Peter Rabbit comes with a 50GB Blu-ray Disc and a DVD copy of the film. There is an insert for the digital download as well as some Sony promotions. The discs are housed in a hard, blue plastic case with a cardboard sleeve.
Peter Rabbit comes with a 1080p HD transfer and is presented in 2.39:1 aspect ratio. This is a solid looking HD image that can be compared to its 4K UHD counterpart. Detail is sharp and vivid with individual fur from the rabbits and other animals showing nicely on screen. It even moves freely in wind and water. That being said, it could look a little soft in darker sequences. Other live-action facial features, such as wrinkles or makeup blemishes, show up very well. Dirt and plant life in McGregor's garden all look real and detailed as does his drafty old house with his textured furniture.
One of the softer looking scenes was towards the end where there were some minor smoke explosions, which looked a tiny bit pixelated, but it's not a major complaint. Colors look excellent and bold throughout with great primary colors and excellent black levels that are deep and inky. The brown fur on the rabbits, as well as their brightly colored sport coats, look incredible. Skin tones on the real actors are natural and there were no issues with any compression problems to speak of.
The Blu-ray unfortunately does not come with a Dolby Atmos track, but rather a lossless DTS-HD MA 5.1 mix. It's quite similar to the Atmos option on the 4K UHD Disc, but it isn't as open or immersive as that track is either. Sound effects are all loud and well-balanced throughout the film. There are some fun dynamic sounds throughout, such as when Peter runs through the garden or in a burrowing hole, which lights up the speakers.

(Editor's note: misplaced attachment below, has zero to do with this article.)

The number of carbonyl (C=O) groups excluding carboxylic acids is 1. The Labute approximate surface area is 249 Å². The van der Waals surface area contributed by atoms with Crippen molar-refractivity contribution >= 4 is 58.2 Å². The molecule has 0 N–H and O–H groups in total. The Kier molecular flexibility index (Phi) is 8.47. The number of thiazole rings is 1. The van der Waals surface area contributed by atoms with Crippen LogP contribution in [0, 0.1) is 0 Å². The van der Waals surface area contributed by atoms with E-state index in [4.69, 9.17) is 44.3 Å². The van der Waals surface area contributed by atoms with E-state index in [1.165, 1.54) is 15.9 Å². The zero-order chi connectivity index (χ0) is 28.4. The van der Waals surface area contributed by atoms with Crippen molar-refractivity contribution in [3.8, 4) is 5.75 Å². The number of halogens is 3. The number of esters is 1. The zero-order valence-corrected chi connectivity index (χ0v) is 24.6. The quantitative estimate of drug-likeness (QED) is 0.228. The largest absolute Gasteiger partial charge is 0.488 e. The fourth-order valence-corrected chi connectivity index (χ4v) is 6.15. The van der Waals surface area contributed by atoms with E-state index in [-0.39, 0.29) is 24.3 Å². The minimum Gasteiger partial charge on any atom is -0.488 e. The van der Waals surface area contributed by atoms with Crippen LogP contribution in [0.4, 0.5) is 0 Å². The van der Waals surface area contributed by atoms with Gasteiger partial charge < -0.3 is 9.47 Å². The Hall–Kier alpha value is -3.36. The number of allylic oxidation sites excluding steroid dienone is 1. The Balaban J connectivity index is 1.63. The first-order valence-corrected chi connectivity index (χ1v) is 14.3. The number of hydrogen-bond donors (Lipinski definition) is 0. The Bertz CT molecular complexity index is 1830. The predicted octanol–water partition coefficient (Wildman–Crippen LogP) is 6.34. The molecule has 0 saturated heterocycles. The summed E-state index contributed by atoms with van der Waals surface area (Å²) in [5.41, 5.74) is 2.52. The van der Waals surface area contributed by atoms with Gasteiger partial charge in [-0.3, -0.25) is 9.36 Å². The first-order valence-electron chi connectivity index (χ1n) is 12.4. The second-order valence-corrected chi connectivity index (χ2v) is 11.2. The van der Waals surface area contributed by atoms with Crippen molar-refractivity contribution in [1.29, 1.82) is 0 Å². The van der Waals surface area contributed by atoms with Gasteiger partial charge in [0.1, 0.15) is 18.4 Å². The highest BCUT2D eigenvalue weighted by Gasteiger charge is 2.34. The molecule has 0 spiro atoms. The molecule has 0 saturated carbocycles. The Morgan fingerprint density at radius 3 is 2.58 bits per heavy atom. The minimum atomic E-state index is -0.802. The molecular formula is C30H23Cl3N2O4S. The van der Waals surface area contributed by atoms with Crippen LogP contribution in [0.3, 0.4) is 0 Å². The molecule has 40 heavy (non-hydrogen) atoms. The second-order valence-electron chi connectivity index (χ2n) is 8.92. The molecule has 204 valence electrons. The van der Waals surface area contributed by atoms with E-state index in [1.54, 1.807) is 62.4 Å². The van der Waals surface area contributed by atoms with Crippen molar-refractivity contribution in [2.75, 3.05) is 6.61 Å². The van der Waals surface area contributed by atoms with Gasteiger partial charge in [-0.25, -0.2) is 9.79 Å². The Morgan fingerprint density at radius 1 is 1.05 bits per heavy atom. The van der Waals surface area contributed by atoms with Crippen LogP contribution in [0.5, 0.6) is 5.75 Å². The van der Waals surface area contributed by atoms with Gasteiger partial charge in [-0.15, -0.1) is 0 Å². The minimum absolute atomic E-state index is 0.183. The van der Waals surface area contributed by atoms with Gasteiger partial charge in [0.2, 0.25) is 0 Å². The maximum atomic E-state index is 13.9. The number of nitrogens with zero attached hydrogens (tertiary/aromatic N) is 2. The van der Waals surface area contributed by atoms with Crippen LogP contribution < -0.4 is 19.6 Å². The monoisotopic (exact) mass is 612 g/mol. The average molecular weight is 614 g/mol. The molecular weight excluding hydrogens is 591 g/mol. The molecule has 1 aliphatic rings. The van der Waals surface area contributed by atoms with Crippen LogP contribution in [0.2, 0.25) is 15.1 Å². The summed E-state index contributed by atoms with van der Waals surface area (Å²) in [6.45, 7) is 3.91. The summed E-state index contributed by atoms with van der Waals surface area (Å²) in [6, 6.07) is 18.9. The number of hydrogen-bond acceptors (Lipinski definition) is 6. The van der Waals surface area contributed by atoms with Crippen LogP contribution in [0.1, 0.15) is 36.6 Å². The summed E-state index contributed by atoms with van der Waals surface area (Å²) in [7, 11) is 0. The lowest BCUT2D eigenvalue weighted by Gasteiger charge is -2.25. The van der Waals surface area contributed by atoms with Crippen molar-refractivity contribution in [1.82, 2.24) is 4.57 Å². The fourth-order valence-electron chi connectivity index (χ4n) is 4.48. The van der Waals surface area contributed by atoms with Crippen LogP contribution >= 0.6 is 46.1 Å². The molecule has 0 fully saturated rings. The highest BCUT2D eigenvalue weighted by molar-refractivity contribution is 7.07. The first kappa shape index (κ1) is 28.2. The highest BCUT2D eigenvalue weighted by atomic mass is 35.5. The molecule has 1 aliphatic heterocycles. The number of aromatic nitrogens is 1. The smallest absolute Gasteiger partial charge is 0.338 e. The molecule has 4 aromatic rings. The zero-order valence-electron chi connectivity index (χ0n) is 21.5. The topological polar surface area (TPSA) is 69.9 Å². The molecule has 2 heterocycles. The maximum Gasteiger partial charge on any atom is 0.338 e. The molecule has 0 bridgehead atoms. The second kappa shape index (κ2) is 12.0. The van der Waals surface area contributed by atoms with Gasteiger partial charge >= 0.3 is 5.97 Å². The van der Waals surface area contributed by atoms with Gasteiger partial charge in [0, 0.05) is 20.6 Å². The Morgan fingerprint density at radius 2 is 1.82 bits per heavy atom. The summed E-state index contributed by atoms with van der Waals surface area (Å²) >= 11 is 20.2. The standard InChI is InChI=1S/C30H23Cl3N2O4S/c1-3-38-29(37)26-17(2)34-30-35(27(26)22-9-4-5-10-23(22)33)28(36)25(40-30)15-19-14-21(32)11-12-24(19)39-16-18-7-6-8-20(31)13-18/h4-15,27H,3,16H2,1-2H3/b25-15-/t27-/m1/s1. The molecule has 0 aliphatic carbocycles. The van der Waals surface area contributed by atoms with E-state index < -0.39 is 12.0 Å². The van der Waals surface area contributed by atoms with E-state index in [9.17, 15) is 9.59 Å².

Bigger action moments bring the subwoofer to play with good bass that is never rocky or disjointed. Ambient noises in the house, countryside, or even the toy store sound excellent full at all times. The score always adds to the silliness and kid's aspect of the film, while the dialogue is clear and easy to follow along with, and free of any pops, cracks, hiss, and shrills.
Mini Movie (HD, 4 Mins.) - A short film with Peter's sisters is shown and is worth the watch. Again, it's all about family with this extra.
Shake Your Cotton Tail Dance Along (HD, 3 Mins.) - If you want to see kids dance to the song from the film, here you go.
Peter Rabbit Mischief in the Making (HD, 8 Mins.) - A promo fluff EPK with cast and crew interviews as they discuss adapting the book to screen, casting, working with live-action and CGI, and more.
While its trailer made Peter Rabbit look awful, the movie was better than expected and had some great voice acting, led by James Corden, along with a good message for the kids. It's just unfortunate that the film relies more on the silly gags than any sort of real character or story development. Still, it's a short, good time for all ages. I'm willing to bet there will be a sequel. This Blu-ray image looks great, however, it can be soft during the bigger action moments. Also, the lack of the Dolby Atmos track here is upsetting, since there were some great scenes that could have benefitted from the full immersive audio experience that the Atmos track provides on the 4K UHD release. Still, this comes Recommended!